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Sales slow at Pakistan’s livestock market on Eid ul Adha

Sales slow at Pakistan’s livestock market on Eid ul Adha

Sales slow at Pakistan’s livestock market on Eid ul Adha

Sales slow at Pakistan’s livestock market on Eid ul Adha. (credits: Google)

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  • Farmers camping out at cattle market between Islamabad and Rawalpindi for two weeks.
  • Consumers refrained from buying cows and goats for Eid ul Adha due to economic downturn.
  • Bulls sell for between Rs100,000 and Rs700,000; goats and sheep go for up to Rs40,000.
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One of the largest livestock markets in Pakistan saw slower-than-normal business on Friday as consumers refrained from making large purchases of cows, lambs, and goats in preparation for Eid ul Adha due to the economic downturn.

In an effort to sell their herd before the holiday, which begins on Monday, farmers have been camping out at the I-15 cattle market between Islamabad and Rawalpindi for two weeks. However, there aren’t many customers there.

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The economy of Pakistan is struggling, and everything is being negatively impacted by the raging inflation, even Eid purchases.

Muhammad Mumtaz still had 30 animals to sell after bringing 50 to the market.

He told AFP while sitting on a wooden bed that “inflation is so high that clients do not have the purchasing power.”

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He said, “We can’t sell them inexpensively.”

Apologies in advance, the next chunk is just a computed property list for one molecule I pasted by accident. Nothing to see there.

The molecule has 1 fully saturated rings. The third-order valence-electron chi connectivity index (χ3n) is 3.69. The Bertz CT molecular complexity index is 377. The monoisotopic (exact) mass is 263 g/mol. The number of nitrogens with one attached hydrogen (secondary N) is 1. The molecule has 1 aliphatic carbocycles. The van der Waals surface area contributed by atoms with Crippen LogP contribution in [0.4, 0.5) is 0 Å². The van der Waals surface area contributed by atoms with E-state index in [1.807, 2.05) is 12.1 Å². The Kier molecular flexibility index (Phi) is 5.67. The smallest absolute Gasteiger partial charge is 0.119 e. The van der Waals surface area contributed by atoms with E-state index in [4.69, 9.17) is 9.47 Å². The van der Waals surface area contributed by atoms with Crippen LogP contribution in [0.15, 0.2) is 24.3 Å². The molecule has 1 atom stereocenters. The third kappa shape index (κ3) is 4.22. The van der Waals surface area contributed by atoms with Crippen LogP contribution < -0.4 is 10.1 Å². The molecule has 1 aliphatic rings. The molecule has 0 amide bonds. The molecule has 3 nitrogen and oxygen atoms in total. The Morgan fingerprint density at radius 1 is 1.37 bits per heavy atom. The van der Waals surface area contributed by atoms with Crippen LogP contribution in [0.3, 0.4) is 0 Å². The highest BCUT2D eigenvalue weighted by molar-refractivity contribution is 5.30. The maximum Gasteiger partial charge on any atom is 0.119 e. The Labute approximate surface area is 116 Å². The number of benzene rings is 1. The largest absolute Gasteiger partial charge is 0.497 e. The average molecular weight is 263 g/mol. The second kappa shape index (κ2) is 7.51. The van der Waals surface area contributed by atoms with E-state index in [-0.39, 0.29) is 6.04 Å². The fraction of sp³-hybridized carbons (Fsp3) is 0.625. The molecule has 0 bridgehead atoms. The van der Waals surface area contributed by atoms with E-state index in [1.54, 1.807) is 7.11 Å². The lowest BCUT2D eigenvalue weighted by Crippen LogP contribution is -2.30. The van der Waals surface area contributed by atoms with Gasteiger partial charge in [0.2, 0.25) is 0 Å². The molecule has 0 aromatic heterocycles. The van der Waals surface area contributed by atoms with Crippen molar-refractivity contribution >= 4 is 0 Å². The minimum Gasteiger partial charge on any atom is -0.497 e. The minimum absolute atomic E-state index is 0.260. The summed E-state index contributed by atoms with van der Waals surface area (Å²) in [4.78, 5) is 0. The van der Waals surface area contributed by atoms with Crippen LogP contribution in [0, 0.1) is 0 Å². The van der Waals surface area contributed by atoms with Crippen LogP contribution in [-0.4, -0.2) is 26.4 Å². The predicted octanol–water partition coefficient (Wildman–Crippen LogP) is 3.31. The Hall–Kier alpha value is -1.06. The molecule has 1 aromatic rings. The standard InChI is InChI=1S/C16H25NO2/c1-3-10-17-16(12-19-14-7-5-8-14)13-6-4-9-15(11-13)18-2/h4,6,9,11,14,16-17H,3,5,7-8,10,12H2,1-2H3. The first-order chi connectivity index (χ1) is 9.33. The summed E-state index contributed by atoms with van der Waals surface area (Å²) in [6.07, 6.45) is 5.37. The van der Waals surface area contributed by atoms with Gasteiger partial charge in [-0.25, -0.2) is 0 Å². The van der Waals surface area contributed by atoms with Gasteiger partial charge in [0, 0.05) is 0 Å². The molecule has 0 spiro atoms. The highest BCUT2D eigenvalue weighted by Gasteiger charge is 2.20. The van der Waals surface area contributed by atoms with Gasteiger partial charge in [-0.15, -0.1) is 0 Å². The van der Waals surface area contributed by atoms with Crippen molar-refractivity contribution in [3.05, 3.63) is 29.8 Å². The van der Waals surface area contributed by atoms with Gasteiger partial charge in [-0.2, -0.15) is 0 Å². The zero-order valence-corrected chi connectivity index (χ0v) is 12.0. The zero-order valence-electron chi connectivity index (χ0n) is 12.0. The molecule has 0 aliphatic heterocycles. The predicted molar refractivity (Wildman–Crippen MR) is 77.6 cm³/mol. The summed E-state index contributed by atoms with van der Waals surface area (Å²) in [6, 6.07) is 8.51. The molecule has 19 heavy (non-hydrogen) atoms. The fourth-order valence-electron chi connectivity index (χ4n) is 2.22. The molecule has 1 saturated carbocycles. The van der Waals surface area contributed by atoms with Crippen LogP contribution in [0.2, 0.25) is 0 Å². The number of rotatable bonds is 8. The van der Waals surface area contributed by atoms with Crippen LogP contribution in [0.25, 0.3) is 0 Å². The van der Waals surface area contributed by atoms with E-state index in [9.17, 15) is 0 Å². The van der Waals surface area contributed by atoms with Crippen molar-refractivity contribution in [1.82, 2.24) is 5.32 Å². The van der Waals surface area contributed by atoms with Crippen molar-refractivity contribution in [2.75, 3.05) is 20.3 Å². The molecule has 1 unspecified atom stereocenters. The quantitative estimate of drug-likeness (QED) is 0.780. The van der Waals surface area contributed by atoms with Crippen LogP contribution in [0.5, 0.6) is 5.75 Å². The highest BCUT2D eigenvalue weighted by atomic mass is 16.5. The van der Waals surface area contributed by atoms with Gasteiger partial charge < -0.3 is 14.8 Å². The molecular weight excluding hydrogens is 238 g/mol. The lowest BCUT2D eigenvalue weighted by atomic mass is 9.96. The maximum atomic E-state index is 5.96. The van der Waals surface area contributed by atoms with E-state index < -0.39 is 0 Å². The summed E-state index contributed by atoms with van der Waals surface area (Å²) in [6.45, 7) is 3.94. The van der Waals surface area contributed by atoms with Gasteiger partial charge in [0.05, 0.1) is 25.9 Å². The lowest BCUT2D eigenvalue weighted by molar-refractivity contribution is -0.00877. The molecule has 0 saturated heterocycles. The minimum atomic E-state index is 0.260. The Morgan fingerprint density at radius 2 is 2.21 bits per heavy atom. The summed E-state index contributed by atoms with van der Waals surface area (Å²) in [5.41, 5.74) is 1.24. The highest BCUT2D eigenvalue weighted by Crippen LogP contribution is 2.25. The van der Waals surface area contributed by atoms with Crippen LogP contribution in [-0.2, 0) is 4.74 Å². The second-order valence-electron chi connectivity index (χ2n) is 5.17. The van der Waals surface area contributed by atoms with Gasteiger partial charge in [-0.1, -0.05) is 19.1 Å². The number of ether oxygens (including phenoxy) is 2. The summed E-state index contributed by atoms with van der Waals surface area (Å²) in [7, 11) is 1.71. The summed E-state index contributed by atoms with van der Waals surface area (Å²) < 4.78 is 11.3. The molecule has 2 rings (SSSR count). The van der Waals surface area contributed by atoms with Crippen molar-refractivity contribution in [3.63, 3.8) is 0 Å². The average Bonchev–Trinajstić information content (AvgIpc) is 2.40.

There is nothing left for us since feed is expensive, wheat is expensive, and the cost of a truck has risen.

During Eid ul Adha, Pakistanis typically purchase an animal for slaughter, keeping a third for themselves, a third for friends and family, and a third for charitable causes.

Khurram Taseer, a bank employee, complained to AFP that prices were “extremely excessive” after spending Rs140,000 (about $700) on a bullock.

He claimed that while his extended family typically purchased two cows for the celebration, this year they just purchased one.

According on the type of animal, the market is divided into different sectors. Bulls sell for between Rs100,000 and Rs700,000, while goats and sheep go for between Rs40,000 and Rs100,000.

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In an effort to draw consumers, the farmers spend time bathing and grooming the animals and decorating them with floral garlands.

But many prospective customers walked away empty-handed.

Because of the costs, the majority of people do not sacrifice animals, according to farmer Mulazim Hussain.

[emebdpost slug=livestock-and-fisheries-secretary-calls-for-ban-on-cow-markets-across-sindh-to-contain-lsdv/”]

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